1923: "Telephone lines were built to the top of Huckleberry Mountain and a lookout post organized." (Report of the Director of the National Park Service)
1926: "The following building was authorized in our 1925 appropriation and work is in progress on the fire lookout on Huckleberry Mountain." (Report of the Director of the National Park Service)
August 15, 1932: "Everyone knows that national park employes are supposed to proffer aid to distressed wild animals in case of emergency, but Glen Miller, who is spending the summer in a lookout station in Glacier National park, thinks some of the wild animals take too much of an advantage. Just about daybreak one morning Miller was aroused from his night's repose by the shrill screaming of an eagle and the sounds of a tussle going on in the brush a short distance from the lookout station. Without bothering to don anything but a pair of slippers in addition to his regular night garments--no one is apt to be watching the antics of a lone man on solitary mountain top, especially at such an early morning hour--he dashed out to ascertain the cause of the commotion. The trouble wasn't hard to observe, for the eagle, intent on a large meal, was trying his best to get away with a tiny fawn, whose mother was making as much noise as possible in an endeavor to frighten away the tormentor of her offspring. With the aid of a club, Miller quickly chased the eagle away and peace again reigned on the top of Huckleberry mountain. Several weeks later, after the fawn had grown to a considerable size, mother and offspring once more visited the lookout--evidently to offer thanks to the kindly mortal there." (Independent - Helena)
September 12, 1934: "Dick Christensen, observer on Huckleberry lookout in Glacier National park, reports that although his summer station is one of the most remote in the park, he has plenty of visitors every day. This seemingly contradictory report is explained by the fact that his visitors include elk, deer, mule deer, porcupine, grouse and other members of the animal kingdom." (Independent - Helena)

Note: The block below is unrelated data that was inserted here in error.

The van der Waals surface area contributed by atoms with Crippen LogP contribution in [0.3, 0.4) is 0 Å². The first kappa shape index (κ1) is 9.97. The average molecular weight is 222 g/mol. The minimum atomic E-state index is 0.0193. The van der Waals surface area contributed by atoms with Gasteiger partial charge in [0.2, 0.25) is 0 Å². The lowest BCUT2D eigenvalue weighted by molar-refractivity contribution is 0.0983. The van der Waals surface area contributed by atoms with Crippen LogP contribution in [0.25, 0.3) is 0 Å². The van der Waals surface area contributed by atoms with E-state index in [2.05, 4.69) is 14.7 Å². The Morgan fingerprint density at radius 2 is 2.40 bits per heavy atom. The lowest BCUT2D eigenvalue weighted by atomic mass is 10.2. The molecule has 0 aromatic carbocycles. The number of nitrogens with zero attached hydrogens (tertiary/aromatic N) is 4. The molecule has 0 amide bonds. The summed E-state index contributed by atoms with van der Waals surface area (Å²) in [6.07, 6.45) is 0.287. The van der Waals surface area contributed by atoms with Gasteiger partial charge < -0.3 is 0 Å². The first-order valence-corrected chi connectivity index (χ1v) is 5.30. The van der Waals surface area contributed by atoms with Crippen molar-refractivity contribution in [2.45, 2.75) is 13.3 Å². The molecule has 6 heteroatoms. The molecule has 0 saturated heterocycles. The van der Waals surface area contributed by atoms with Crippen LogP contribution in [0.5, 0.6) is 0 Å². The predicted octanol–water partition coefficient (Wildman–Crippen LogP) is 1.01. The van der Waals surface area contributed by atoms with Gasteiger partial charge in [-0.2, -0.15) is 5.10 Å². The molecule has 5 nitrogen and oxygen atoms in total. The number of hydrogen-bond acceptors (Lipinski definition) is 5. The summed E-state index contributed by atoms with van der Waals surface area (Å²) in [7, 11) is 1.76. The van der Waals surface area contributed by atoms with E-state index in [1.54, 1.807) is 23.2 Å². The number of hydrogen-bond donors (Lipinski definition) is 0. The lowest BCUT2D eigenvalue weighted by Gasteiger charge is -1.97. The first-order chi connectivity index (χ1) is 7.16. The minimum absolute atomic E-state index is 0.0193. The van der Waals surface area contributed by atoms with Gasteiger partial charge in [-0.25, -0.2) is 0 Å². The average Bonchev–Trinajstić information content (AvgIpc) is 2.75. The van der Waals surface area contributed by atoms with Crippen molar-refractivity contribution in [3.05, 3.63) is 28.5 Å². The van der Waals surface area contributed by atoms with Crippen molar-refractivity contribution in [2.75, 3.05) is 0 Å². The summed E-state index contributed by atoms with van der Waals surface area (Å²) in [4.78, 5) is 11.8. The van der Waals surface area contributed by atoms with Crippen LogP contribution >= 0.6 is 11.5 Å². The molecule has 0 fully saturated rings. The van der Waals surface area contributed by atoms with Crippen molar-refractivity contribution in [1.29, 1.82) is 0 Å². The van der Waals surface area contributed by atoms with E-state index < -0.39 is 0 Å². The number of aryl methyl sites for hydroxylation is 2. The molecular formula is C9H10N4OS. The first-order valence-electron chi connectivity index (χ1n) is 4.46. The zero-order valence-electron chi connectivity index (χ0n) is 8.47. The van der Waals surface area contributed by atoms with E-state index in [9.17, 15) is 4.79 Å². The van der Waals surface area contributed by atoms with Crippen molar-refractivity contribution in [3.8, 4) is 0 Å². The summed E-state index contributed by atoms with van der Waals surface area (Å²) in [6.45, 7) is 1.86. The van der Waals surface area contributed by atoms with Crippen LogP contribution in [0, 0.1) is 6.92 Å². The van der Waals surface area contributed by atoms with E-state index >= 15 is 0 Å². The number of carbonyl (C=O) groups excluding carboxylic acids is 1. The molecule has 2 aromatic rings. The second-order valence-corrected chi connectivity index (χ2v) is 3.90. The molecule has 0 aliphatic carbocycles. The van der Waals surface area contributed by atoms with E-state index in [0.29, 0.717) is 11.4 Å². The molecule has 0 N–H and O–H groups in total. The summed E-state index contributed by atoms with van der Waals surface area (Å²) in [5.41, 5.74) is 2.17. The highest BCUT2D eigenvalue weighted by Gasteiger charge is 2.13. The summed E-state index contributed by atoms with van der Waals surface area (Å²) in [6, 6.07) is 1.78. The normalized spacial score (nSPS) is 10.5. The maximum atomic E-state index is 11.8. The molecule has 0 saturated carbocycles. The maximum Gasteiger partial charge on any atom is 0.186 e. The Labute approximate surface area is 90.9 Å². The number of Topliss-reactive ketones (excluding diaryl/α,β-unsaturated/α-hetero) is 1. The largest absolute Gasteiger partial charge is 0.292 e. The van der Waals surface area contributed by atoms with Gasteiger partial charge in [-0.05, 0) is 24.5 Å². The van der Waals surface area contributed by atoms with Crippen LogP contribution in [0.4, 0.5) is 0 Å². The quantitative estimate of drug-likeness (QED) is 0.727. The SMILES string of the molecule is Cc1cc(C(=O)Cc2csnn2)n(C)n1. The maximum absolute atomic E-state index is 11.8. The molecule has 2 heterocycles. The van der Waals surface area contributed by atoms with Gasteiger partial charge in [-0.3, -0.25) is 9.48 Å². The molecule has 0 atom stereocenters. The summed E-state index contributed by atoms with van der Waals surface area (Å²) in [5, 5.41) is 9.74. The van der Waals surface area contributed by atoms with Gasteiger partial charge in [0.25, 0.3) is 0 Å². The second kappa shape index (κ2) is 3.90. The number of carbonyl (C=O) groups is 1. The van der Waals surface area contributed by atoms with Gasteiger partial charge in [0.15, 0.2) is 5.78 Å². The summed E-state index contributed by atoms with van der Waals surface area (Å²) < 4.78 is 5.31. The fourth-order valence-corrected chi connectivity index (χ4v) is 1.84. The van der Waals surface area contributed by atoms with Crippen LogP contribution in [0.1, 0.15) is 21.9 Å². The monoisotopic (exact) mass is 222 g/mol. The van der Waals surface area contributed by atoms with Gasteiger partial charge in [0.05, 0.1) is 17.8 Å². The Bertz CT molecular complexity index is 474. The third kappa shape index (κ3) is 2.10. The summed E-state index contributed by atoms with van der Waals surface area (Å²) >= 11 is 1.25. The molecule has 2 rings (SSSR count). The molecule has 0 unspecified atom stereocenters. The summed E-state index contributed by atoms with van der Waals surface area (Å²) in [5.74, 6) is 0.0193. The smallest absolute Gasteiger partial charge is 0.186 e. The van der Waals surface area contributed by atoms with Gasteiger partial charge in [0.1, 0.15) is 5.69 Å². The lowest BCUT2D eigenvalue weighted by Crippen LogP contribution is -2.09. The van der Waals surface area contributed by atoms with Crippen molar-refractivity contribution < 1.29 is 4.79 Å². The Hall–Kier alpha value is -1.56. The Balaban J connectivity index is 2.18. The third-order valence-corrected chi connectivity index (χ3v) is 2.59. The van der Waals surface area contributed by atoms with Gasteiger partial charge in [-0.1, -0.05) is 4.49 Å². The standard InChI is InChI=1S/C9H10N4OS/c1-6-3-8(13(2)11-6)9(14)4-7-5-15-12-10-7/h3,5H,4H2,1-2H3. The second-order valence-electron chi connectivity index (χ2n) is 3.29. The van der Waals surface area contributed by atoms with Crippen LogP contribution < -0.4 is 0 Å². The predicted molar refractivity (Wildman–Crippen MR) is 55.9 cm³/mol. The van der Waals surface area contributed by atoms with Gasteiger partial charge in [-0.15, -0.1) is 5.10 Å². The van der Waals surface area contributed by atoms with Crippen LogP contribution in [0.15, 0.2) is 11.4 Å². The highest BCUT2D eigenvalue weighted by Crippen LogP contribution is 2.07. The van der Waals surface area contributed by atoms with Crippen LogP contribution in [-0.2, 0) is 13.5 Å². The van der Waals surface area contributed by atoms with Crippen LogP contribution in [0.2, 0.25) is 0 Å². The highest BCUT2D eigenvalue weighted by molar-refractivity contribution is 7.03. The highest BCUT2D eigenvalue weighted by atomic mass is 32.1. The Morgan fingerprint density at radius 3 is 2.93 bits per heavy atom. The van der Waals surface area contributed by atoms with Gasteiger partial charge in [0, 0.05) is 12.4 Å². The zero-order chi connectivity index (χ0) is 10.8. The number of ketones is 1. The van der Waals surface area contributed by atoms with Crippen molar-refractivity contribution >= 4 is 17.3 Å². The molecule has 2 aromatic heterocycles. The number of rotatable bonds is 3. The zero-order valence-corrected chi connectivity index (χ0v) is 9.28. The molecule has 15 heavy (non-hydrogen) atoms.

July 30, 1935: Panorama photos taken.
October 6, 1938: "Survival of the peaceful is nature's new law in Glacier park, according to an incident report by Steve Frohlicher, lookout. A blue grouse hen and her five chicks were searching for their favorite ant hill and a resulting breakfast near the Huckleberry mountain lookout while a hungry hawk circled above. He singled out a chick and swooped earthward. Two feet above the ground the raider unexpectedly met an infuriated grouse. A couple of hardy blows with the mother grouse's wings convinced the hawk that Mrs. Grouse and family preferred to be alone." (Big Timber Pioneer)
August 18, 1967: The Huckleberry Lookout at the north edge of the Huckleberry-Apgar Mountain fire was evacuated because strong winds were pushing the fire. (The Daily Inter Lake)